Legal framework: Decree that creates the National Coordination of the Human Development Programme, Oportunidades. It is a decentralized agency of the Ministry of Social Development, with technical autonomy (March 2002)
Responsible organization(s): Ministry of Social Development (SEDESOL)
Executing organization(s): Coordinación Nacional del Programa de Desarrollo Humano (National Coordination of the Human Development Programme)
Source of funding: Government of Mexico, World Bank (WB)
   

1) Apoyo alimentario (Food Support)

Recipient(s): All beneficiary households of the programme.
Mode of transfer: Flat transfer
Mode of delivery: Cash withdrawal
Deposit in bank account
Periodicity of delivery: Bimonthly
Recipient of the transfer: Mother
Maximum per household: One transfer per household
Conditionalities: Health: Attendance at scheduled medical checks (for all household members, frequency differentiated according to age)
Food: Use food support for households benefit and consume nutritional supplements.
Others: attendance at health counseling.
Sanctions: Monthly suspension if the family does not attend health controls or counseling sessions. If the family does not withdraw food supplements or fortified milk, depending on the frequency with which service providers provide this information, In two consecutive bimesters. Permanent suspension if the recipient or other members of the household sell or exchange food supplements or fortified milk received from the programme.
Comments: Since 2012, the Energy Subsidy was fusioned with the Food Support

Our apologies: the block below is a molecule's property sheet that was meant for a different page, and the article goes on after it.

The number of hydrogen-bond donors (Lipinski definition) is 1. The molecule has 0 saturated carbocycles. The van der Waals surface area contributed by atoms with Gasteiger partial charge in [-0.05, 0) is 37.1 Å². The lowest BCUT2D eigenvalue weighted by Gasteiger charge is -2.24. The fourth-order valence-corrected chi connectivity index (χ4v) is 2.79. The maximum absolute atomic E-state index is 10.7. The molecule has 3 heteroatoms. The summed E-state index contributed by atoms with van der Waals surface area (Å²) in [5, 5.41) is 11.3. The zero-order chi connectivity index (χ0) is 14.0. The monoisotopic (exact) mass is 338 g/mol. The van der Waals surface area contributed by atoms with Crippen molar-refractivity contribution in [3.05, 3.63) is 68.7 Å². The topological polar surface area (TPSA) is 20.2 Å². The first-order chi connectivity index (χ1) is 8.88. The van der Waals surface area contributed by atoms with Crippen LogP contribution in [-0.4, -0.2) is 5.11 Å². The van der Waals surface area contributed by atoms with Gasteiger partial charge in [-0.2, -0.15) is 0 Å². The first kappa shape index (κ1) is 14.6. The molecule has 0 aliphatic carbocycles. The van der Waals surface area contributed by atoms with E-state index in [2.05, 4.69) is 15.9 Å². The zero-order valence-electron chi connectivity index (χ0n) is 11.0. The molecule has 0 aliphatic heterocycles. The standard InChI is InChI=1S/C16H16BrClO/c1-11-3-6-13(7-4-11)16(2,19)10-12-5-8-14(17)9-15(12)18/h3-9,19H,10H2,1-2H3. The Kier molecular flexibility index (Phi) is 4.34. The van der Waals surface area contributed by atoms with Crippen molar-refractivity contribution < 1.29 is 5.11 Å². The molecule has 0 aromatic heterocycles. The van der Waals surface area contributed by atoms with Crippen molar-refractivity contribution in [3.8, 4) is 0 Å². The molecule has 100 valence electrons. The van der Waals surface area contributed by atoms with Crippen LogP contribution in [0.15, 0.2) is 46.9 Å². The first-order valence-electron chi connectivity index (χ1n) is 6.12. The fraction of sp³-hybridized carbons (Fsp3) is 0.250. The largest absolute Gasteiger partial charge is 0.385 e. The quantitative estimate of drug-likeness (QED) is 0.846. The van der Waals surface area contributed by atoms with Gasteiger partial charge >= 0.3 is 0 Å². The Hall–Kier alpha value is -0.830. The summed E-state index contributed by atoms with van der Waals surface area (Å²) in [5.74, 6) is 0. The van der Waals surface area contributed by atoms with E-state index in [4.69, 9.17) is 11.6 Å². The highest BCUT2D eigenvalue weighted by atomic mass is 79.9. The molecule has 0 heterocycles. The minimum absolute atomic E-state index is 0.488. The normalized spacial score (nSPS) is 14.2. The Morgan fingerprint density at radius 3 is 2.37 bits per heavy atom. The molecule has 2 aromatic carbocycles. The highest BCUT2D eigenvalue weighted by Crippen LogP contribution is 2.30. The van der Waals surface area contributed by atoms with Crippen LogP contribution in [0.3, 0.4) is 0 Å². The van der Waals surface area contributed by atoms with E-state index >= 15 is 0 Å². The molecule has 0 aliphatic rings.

Amount : MN$ 315/monthly; see Data Excel Format

 

2) Apoyo útiles escolares (Support for school supplies)

Recipient(s): Families with children attending primary and secondary education
Mode of transfer: Transfer according to the characteristics of the beneficiary (increases according to the school grade attended)
Mode of delivery: Cash withdrawal
Deposit in bank account
Periodicity of delivery: Primary education: Twice a year, Secondary Education: Once a year.
Recipient of the transfer: Mother
Maximum per household: One transfer per household
Conditionalities: Education: 85% of school attendance
Comments: In schools attended by CONAFE transfer is in kind (school supplies)
Amount : minimum amount of MN$ 210 in the first delivery for year( the second is of MN$ 110) and maximum amount of MN$ 415 per year; see Selected figures

 

3) Apoyo educación (Education support)

Recipient(s): Families with children attending primary, secondary and upper-middle school
Mode of transfer: Transfer according to characteristics of the recipient (increases with school grade level and for women)
Mode of delivery: Cash withdrawal
Deposit in bank account
Periodicity of delivery: Bimonthly
Recipient of the transfer: Mother
Maximum per household: Limit depends on the number of transfers received by the household (see Selected figures)
Conditionalities: Education: School attendance (85% attendance).
Sanctions: Monthly suspension if students do not certify primary school attendance or if they accumulate a three-month suspension, or if they have 12 or more unexcused absences. For secondary school students if there is no certification of school attendance. Indefinite suspension if repeting the same course for the third time. Suspension is definitive if duplication of the beneficiary in the Integrated System of Registries is detected, if secondary school students have been receiving the state benefit for more than 4 years or drop out for two or more semesters, and if primary school students accumulate two annual suspensions because they have had 12 unjustified absences during the school year.
Amount : Minimum amount of MN$ 165/monthly and maximum of MN$ 1285; see Selected figures

 

4) Papilla (Baby food)

Recipient(s): 1) Children 4 to 23 months old
2) Children aged between 2 and 5 years with malnutrition
3) Pregnant / breastfeeding women (up to 1 year)